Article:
Radio 4 have just broadcast a classic little documentary on the people behind the automated voices that currently rule our lives. They didn’t interview the Silverlink woman although they did talk to the man who does most of the train station announcements. He seemed a mite offended that people had complained he wasn’t apologetic enough when cancelling their train, pointing out that he, too, had to take the train occasionally, and that he did feel sorry for people who were delayed. That isn’t quite the point of course. The point is that he’s just an actor, and having him apologise for a late running or cancelled train is not exactly what we want. It’s hardly his fault. What we want is the people responsible apologising – if not Japanese style with the company directors prostrating themselves full length on the platform (although that would be nice) – then at least in the name of the company rather than the slightly insulting ‘I’m sorry for any inconvenience this may have caused to your journey’. You’ve got to love the mealy-mouthed may in that sentence. Not only are we being apologised to by an ‘I’ who doesn’t exist except as an actor animated by a computer, but in the same breath they are doubting whether there’s anything worth apologising for at all. (My other half has just suggested an alternative wording for the late and cancelled train announcements but this is a family blog, and there’s been enough death and destruction in the last few weeks so I won’t repeat it.)
I didn’t mind too much when they put in automated announcements at Hackney Central because prior to that they just let us stew in silence. But I did feel sad when they replaced the live station announcements in Slough a few years ago with a robot voice. The woman who did the station announcements there seemed to take a real pride in her job and she did it beautifully. She had the cadence absolutely right – rising up at the name of the penultimate station, then down for the final destination – and I could (and did, sometimes though not voluntarily) have listened to her for hours. It’s not often you can witness someone doing their job well day in and day out, and there wasn’t much else to enjoy in Slough I can tell you. She also had the nous (which a computer will never learn) not to start a crucial station announcement just as a freight train was rumbling through. They missed a trick when they didn’t use her to record all of the announcements for the network but obviously some psychologist has worked out that the British respond best to a woman with a cut glass voice and a faintly bossy manner, just as BMW had to re-issue its German in car navigation system with a man’s voice because German drivers won’t take orders from a woman, even a virtual one (another gem from the Radio 4 programme).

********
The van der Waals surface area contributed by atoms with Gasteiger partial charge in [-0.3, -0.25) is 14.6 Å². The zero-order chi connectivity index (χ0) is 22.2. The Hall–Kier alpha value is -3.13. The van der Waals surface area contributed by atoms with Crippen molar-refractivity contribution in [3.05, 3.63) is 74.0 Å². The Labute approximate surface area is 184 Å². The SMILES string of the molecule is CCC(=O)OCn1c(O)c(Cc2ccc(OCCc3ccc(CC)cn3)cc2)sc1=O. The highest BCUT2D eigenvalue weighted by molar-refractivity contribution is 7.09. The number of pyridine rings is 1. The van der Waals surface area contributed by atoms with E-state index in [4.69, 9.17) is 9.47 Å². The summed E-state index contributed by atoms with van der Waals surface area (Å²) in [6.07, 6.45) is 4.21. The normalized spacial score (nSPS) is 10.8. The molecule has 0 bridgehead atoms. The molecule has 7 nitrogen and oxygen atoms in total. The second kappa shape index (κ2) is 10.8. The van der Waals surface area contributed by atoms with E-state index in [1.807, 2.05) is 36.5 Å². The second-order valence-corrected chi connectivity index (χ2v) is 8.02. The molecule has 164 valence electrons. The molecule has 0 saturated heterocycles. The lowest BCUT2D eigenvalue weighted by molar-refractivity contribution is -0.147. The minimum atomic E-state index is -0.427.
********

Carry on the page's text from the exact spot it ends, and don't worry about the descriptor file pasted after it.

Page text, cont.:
And they say national differences are breaking down in the new Europe.